This week in Venice took place IMUN, a project where students are expected to debate about the problems around the world and try to find solutions to them.
There were 3 commissions: WFP ( World Food Programme), IOM (International organisation for migration) and CSTD (Commission on Science and Technology for development).
CSTD has been established in 1992, and its main goals are: the examination of science and technology questions and their implications for development, the advancement of understanding on science and technology policies especially in developing countries, and the formulation of recommendations and guidelines on science and technology matters within the United Nations system.
Delegates discussed about several subtopics, for example the importance of science and technology or the need for easier access to online science. During the last few years, the international community witnessed a technological expansion improving the interconnections worldwide and making smartphones irreplaceable in the field of business.
Another subtopic that was discussed was the importance of ICTs, as to say the acronym of Information communication technologies for people with disabilities, that was recognized to be able to completely change the life of people with disabilities.
Another topic delegates talked about was the developing skills in children learning STEAM subjects; they can help kids develop analytical thinking, and new technologies are transforming the way kids approach learning in schools.
For a lot of delegates this was the first IMUN, so at the beginning some of them were a bit shy, but then, they started to talk without being scared of saying their opinion.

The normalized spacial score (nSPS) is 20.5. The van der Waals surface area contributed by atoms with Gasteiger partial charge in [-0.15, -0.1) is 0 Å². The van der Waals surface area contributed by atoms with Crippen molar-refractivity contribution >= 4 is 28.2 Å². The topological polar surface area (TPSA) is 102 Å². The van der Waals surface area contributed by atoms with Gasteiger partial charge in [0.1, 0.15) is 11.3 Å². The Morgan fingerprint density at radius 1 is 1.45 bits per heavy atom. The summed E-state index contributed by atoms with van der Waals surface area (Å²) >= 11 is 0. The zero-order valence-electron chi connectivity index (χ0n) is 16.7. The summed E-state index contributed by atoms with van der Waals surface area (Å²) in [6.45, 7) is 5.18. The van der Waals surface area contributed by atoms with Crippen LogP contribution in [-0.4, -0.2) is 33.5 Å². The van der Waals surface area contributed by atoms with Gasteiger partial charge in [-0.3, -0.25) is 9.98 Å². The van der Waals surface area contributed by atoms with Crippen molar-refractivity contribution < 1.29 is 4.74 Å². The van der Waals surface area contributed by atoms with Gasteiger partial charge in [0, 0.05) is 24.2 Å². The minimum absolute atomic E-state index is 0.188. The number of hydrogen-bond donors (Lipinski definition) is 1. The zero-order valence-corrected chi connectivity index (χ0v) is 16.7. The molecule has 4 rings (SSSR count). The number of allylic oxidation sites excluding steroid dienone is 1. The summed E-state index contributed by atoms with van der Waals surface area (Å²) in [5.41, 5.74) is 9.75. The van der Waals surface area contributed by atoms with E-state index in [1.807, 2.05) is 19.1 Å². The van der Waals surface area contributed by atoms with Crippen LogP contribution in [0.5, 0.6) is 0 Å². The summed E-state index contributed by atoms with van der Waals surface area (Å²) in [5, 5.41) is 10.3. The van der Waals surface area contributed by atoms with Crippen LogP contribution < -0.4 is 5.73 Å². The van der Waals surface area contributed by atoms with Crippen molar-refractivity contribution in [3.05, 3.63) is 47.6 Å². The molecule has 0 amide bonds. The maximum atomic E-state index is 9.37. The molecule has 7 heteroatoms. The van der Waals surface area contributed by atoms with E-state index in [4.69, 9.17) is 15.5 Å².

There were very different opinions; some of them said that technology is a positive thing, something from you can learn a lot about, while others believed that technology was not so positive, especially for teenagers.
They started to discuss about the general topic, listing and debating on both advantages and disadvantages of the development of the technology around the world.
Throughout the three days of simulation, the delegates also touched the topic of gender pay gap, the average of difference between men and women. Women often are less paid than men, and this organisation sustains the equal rights.
On the second day the delegates kept on discussing about technology and they found solutions to make it a positive thing for education and also for work.
Indeed, they started creating alliances between them and in big groups they started cooperating and drafting the final and official document of the United Nations: the resolutions. At the end of the day, they confronted with the other group, trying to understand the common grounds they could work on.
Everyone participated at the discussion, each and every one in its own, unique way.
On the third day delegates had to present their resolutions and went more in depth, working on their Question & Answer sessions and making amendments.
In the real spirit of the United Nations, both resolution passed. Each delegate had a lot of fun and were deeply touched by this new experience, that probably will not be their last one.